Amid a heat wave that has guys in shorts walking around Chicago in February like khaki-clad canaries in a global climate-change coal mine, some good news: NASA has discovered a solar system with seven Earth-like planets where we could maybe move after we’ve used up all the resources on this one. The agency announced the discovery of the planets orbiting the star TRAPPIST-1—located 12 parsecs, or approximately 40 light years, from Earth—at a press conference earlier this afternoon, with details published in the science journal Nature shortly thereafter.
NASA describes TRAPPIST-1 as an “ultra-cool dwarf star,” which, besides sounding like a compliment you might give to Peter Dinklage, means that it burns at a lower temperature, and therefore will last about a thousand times longer, than our sun—approximately 10 trillion years, according to Vocativ. This, plus the fact that all of the planets could potentially have liquid water and six of them have masses similar to that of Earth, means that the odds are good that some sort of life has developed in the system, or at least on one of the three most habitable planets at its center. Better odds than those of life developing in our solar system, actually.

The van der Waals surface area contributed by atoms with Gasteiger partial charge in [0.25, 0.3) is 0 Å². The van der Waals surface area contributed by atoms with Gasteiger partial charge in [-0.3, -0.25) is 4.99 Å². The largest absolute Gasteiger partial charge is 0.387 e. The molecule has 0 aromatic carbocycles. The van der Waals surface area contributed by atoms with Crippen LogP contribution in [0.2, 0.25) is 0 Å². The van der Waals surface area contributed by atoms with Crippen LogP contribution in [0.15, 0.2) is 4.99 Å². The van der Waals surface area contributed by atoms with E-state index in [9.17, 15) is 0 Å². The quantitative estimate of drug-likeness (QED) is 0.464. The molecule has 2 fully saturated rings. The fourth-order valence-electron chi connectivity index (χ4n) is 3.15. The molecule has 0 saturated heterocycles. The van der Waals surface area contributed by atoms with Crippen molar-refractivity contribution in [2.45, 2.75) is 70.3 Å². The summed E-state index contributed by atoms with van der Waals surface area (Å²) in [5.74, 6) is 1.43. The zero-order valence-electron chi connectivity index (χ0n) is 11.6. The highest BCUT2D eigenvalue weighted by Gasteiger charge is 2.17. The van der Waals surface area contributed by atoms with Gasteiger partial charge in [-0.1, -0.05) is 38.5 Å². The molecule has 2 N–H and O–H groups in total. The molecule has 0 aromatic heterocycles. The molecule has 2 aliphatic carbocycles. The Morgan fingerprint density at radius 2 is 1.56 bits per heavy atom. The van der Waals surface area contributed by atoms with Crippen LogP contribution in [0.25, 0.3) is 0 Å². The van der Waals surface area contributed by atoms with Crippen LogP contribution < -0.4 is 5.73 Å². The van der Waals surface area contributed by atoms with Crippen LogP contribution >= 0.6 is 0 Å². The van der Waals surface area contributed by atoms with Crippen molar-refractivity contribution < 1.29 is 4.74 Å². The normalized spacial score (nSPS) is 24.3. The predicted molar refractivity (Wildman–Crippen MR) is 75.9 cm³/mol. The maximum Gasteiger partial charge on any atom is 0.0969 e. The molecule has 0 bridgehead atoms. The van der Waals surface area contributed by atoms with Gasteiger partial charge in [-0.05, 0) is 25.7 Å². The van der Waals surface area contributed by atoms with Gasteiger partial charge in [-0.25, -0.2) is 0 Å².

If and when we do develop the technology to come visit our friends—at least, we hope they’re friends—in the TRAPPIST-1 system, we’ll encounter six planets bunched so close together that neighboring planets appear as moon-like orbs in the sky next to a gigantic sun, sort of like the two suns on Tatooine:
We can then make a joke through our universal language translators about how we got there in less than 12 parsecs and get confused looks from our alien hosts, because they don’t have Star Wars in the TRAPPIST-1 system. It will be hilarious. In the meantime, we’ll just have to wait until NASA finishes its James Webb Space Telescope, the high-tech successor to the Hubble telescope, so it can spy on our newly discovered space neighbors.